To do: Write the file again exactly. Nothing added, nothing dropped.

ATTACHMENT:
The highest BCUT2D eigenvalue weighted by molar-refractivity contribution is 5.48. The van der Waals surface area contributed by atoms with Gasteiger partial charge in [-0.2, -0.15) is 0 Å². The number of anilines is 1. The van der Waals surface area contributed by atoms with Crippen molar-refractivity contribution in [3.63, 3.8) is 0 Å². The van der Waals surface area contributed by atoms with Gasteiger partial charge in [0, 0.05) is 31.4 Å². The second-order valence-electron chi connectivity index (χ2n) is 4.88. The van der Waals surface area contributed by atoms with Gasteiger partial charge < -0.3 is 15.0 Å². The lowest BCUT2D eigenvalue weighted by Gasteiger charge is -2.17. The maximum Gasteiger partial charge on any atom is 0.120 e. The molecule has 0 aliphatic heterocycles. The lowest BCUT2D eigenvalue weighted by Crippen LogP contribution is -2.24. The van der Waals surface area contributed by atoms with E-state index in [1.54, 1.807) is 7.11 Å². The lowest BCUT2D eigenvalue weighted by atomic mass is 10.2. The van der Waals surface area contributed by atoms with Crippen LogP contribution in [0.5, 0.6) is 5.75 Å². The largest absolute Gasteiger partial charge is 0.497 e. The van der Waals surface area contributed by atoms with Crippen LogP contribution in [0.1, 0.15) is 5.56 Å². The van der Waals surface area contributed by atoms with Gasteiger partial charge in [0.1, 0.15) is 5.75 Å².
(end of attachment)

The highest BCUT2D eigenvalue weighted by molar-refractivity contribution is 5.48. The van der Waals surface area contributed by atoms with Gasteiger partial charge in [-0.2, -0.15) is 0 Å². The number of anilines is 1. The van der Waals surface area contributed by atoms with Crippen molar-refractivity contribution in [3.63, 3.8) is 0 Å². The van der Waals surface area contributed by atoms with Gasteiger partial charge in [0, 0.05) is 31.4 Å². The second-order valence-electron chi connectivity index (χ2n) is 4.88. The van der Waals surface area contributed by atoms with Gasteiger partial charge < -0.3 is 15.0 Å². The lowest BCUT2D eigenvalue weighted by Gasteiger charge is -2.17. The maximum Gasteiger partial charge on any atom is 0.120 e. The molecule has 0 aliphatic heterocycles. The lowest BCUT2D eigenvalue weighted by Crippen LogP contribution is -2.24. The van der Waals surface area contributed by atoms with E-state index in [1.54, 1.807) is 7.11 Å². The lowest BCUT2D eigenvalue weighted by atomic mass is 10.2. The van der Waals surface area contributed by atoms with Crippen LogP contribution in [0.5, 0.6) is 5.75 Å². The largest absolute Gasteiger partial charge is 0.497 e. The van der Waals surface area contributed by atoms with Crippen LogP contribution in [0.1, 0.15) is 5.56 Å². The van der Waals surface area contributed by atoms with Gasteiger partial charge in [0.1, 0.15) is 5.75 Å².